Opinion

Believe me, the EU isn’t going to fix migration

Having just driven up the deserted M20 listening to a radio phone in about the migrant situation in Calais, the presenter asked a rhetorical question: why can’t the EU do more about the migrant situation?

I say it’s rhetorical as it is the EU that has contributed to the situation and it is only a very few MEPs that want to stem the flow at the source and within its own borders.

I sit on the LIBE committee, the Civil Liberties, Justice and Home Affairs, that has immigration as part of its remit. I say ‘sit’ as at present I am being blocked from taking a full seat on the committee as the EU is trying to be as obstreperous as possible to frustrate my new group, the Europe of Nations and Freedom, having further representation.

By way of background, I took a substitute seat on this committee as another Ukip MEP occupied the main representative slot and the group had to allow representation from other MEPs in the parliamentary group. That meant one seat from the Europe of Freedom and Democracy (in which Ukip sits) had to go to the Swedish Democrats and two seats to the Italian Five Star movement, four seats in all. The Swede, Ms Winberg, is brilliant.

My group, the ENF, already had three representatives when they sat as non-iscrits (non attached to any political grouping), representing Italy, Austria and the Netherlands. Now that we have eight nations (one more than the EFDD group in which Ukip sits) and have 38 MEPs, the ENF believes I am entitled to a full seat and that the group should have more representatives.

The noun ‘solidarity’ is one of the most used and abused word in the EU. However, my MEP colleagues, the Commission and Council, do not like to apply the term to the ENF group and are abusing their power to stop me taking my seat on the LIBE committee.

This is important for two reasons. One, at this tipping point in migratory history, those of us who wish to take back our borders, abolish Shengen and control immigration are being thwarted on the very committee that can represent the vast majority of British (and indeed European) thinking on this issue. And, secondly, the EU institutions are not practising what they preach in solidarity terms and are effectively blocking democracy on committees because our views do not suit their agenda.

I remember sitting in committee debating the ‘abhorrent’ attitude of the eastern European countries in their tardiness for not implementing gay marriage. A rather reasonable Pole said that they needed a longer transition period as they had just emerged from communism and that they were a deeply Catholic block of countries.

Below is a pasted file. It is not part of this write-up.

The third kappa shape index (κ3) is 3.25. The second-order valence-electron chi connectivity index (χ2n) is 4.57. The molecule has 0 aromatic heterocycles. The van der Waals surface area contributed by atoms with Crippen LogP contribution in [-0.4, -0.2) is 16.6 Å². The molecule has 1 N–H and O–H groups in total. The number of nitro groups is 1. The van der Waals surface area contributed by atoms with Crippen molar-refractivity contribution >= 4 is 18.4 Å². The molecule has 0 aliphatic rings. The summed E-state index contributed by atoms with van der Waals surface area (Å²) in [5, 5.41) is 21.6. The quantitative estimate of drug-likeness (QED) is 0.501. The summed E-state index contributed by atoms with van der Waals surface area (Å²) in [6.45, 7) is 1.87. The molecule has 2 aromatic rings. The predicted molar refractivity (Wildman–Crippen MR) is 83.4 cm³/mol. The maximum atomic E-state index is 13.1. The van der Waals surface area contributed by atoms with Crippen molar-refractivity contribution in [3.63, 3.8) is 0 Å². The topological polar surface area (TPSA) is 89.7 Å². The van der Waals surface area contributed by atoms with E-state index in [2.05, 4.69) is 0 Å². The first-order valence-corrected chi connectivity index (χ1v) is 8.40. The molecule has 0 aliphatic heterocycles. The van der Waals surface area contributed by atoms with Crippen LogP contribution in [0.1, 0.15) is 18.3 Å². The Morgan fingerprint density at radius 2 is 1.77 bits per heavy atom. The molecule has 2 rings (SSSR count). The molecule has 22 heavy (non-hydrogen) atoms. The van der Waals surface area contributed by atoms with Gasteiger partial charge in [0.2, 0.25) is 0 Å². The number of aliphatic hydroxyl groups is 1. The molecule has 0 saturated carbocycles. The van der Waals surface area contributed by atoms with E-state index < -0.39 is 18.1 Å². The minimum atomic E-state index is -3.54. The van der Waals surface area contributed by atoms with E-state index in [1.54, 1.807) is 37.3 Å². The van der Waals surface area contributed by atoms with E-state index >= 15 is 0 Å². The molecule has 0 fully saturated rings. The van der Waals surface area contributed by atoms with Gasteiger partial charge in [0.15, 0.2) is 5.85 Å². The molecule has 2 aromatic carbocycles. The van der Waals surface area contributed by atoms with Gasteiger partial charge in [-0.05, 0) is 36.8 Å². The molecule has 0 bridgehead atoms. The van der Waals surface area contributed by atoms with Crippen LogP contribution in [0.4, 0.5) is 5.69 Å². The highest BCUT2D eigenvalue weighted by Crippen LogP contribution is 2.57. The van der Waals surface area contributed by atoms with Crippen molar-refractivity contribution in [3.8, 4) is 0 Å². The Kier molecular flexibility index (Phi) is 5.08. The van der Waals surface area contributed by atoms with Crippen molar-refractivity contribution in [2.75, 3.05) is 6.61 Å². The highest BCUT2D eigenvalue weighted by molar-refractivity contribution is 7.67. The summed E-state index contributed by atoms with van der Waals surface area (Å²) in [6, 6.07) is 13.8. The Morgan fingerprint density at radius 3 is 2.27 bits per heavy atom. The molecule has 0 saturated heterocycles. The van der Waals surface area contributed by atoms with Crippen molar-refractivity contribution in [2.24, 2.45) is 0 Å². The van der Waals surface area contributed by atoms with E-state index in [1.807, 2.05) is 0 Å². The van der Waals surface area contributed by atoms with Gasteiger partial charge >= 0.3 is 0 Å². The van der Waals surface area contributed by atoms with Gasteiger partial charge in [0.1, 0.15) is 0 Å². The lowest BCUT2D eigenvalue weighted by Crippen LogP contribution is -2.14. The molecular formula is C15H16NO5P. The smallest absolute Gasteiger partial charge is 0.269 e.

A Swedish liberal/green turned her venom on him and said that it sickens her to sit in the same room as this disgusting man, breathing the same air as him with his vile views. She said this whilst visibly shaking, not from nerves but abhorrence.

Ukip’s allies in the Five Star Movement would like to see ‘humanitarian corridors’ from Africa through to Europe for people leaving Africa for a better life. They join the calls from other liberals and greens across the committee.

The Five Star MEPs were very pleased with themselves a few months ago when the newly appointed Greek commissioner for immigration, Dimitris Avramopoulos, addressed the committee. A former defence minister in the conservative, New Democracy party, Avramopoulos, was last year the first appointed commissioner with responsibility for immigration. Confronting him, the Five Star movement MEPs tore into him claiming that as defence minister he presided over the building of a fence between Turkey and Greece to stem migrant flows. They also brandished a document showing the commissioner waving a gun at the border.

Ironic then isn’t it that now Mr Avramopoulos denigrates another EU country, Hungary, for …. erecting its own borders to keep migrants out.

Hungary’s prime minister, Viktor Orban, commissioned fencing on his borders with Serbia, where they are seeing 1000 migrants every day pass through the porous borders. He has taken the ingenious decision to get prison inmates to manufacture the fences and may even use them to erect them. (Note to British justice minister – there’s an idea for prison productivity/reparation?).

Mr Avramopoulos decided to castigate Mr Orban’s centre right government, or, depending on who is writing up the media story, ‘Orban’s populist government’, by issuing a statement via his spokesperson saying, “We have only recently taken down walls in Europe; we should not be putting them up.”

So, readers, there lies the problem. A conservative government in power shores up its borders with a non-EU country to stem the tide of immigrants, even though the vast majority of immigrants do not wish to settle in Hungary, he is being neighbourly, showing solidarity with his European partners, by defending Europe’s borders.

Mr Avramopoulous in the meantime, speaks with a forked tongue, don’t do as I do, sir, just do as I tell you.

And the Italian Five Star movement? They need to give up one of their seats to me as I do not think they are acting on behalf of their electorate and there are not enough MEPs with views in tune with the British public’s attitude on Europe and immigration. Oh, the Conservative party, has got Timothy Kirkhope representing them. He’s known amongst his own MEPs as No Hope Kirkhope.

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